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The Child On The Cliffs
(3 March 1878 - 9 April 1917 / London / England)

The Child On The Cliffs

Poem By Edward Thomas

Mother, the root of this little yellow flower
Among the stones has the taste of quinine.
Things are strange to-day on the cliff. The sun shines so bright,
And the grasshopper works at his sewing machine
So hard. Here's one on my hand, mother, look;
I lie so still. There's one on your book.

But I have something to tell more strange. So leave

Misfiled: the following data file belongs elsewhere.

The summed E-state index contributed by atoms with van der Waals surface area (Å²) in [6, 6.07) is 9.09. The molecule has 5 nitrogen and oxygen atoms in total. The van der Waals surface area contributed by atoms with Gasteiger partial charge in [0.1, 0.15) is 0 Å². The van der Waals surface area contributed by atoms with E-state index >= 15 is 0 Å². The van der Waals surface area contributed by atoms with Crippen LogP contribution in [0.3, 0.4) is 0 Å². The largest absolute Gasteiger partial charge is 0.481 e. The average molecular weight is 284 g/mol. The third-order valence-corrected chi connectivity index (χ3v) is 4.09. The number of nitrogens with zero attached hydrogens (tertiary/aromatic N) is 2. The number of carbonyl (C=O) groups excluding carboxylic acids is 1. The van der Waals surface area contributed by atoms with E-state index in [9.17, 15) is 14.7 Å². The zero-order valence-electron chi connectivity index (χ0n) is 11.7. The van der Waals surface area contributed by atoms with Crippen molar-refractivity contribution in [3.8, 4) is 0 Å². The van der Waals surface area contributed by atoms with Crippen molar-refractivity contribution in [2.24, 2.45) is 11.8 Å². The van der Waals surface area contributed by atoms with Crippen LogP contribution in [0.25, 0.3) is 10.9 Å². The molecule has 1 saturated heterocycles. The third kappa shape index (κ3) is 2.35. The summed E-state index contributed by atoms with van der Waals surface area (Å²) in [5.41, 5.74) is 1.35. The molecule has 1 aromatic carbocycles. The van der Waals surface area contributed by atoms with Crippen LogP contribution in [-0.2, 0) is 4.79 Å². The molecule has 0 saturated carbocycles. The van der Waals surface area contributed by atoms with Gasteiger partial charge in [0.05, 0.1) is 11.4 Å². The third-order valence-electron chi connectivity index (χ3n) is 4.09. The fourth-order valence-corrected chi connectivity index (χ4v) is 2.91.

Your book to the grasshopper, mother dear, -
Like a green knight in a dazzling market-place -
And listen now. Can you hear what I hear
Far out? Now and then the foam there curls
And stretches a white arm out like a girl's.

Fishes and gulls ring no bells. There cannot be
A chapel or church between here and Devon,
With fishes or gulls ringing its bell, - hark! -
Somewhere under the sea or up in heaven.
'It's the bell, my son, out in the bay
On the buoy. It does sound sweet to-day.'

Sweeter I never heard, mother, no, not in all Wales.
I should like to be lying under that foam,
Dead, but able to hear the sound of the bell,
And certain that you would often come
And rest, listening happily.
I should be happy if that could be.

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